Jobs Will Require Ongoing Training, Study Finds
As the economy tilts toward jobs that require training beyond high school, it's bringing a dawning recognition that career readiness will require continual training throughout our work lives.
Take this blog post, for instance: Across the [ahem] decades of my career, I've had to learn new skills, like blogging, to keep up with the demands of journalism.
A new study by the Pew Research Center illustrates what I and many others have experienced, and what younger people can expect. It shows that Americans are aware that they can't simply obtain a professional certification, associate degree, or even a bachelor's degree, and call it a day. They've got to keep getting training to stay on top of the job market's demands. Take a look at this chart below from the report.
The first part tells us what many other studies have shown: that the modern job market requires training beyond high school. But the second part shows that most Americans understand what that means for them.
The Pew report invites the K-12 education system to rethink its role in providing that training. The working adults who were surveyed said they bear a lot of individual responsibility for making sure they're getting the training and education they need. But they pinned a good deal of responsibility on the K-12 education system to provide it, too.
But people are also debating the role that college should play. Only 16 percent of those surveyed said they think that a four-year college degree is good preparation for today's job market.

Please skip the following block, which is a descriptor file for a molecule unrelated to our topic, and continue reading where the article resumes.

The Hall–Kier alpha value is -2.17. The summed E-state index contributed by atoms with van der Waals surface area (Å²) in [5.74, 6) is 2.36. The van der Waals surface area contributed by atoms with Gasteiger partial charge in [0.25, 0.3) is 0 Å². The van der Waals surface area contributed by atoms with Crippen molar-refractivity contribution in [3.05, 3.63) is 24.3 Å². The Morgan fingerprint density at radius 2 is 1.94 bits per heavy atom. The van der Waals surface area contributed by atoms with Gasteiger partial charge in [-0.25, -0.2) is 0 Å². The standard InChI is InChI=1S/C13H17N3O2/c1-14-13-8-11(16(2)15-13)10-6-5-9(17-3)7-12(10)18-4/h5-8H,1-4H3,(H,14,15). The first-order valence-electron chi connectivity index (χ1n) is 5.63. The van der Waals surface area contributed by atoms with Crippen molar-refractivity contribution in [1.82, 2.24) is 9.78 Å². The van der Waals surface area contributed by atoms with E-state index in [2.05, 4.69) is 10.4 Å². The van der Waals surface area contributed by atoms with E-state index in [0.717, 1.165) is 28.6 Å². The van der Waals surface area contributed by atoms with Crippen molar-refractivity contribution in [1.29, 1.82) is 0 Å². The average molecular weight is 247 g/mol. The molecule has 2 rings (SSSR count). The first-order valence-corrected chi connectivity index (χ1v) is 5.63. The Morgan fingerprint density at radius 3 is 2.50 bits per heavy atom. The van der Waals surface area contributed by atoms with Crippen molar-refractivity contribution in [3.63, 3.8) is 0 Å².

Shifts in the economy "are prodding many workers to think about lifetime commitments to retraining and upgrading their skills," the study says. "And they may be prompting a society-wide reckoning about where those constantly evolving skills should be learned—and what the role of colleges should be."
It would be easy to assume that adults in that space between high school and college might be the most nervous about nailing down a set of solid workplace skills. But the Pew study shows that even adults with bachelor's degrees—a level of education typically associated with employability and good income—are aware of their own vulnerability. Fully 35 percent of workers in the survey, including 27 percent of adults with a bachelor's degree or higher, say they don't have the education and training they need to get ahead at work.
In fact, it turns out to be the adults with college degrees who are most likely to feel that they're lacking in job readiness. The Pew study finds that 63 percent of adults with a bachelor's degree or higher say they will have to keep building their work skills throughout their careers. Among those with no college experience, only 45 percent said the same.
Here's what people said when asked what skills they'd need for work:
Are high schools and colleges equipped to provide these skills? How well do you think they're doing? What changes do you think are needed in the K-12 and higher education landscapes to meet the job market's need for these skills? Share your thoughts in the comments section!
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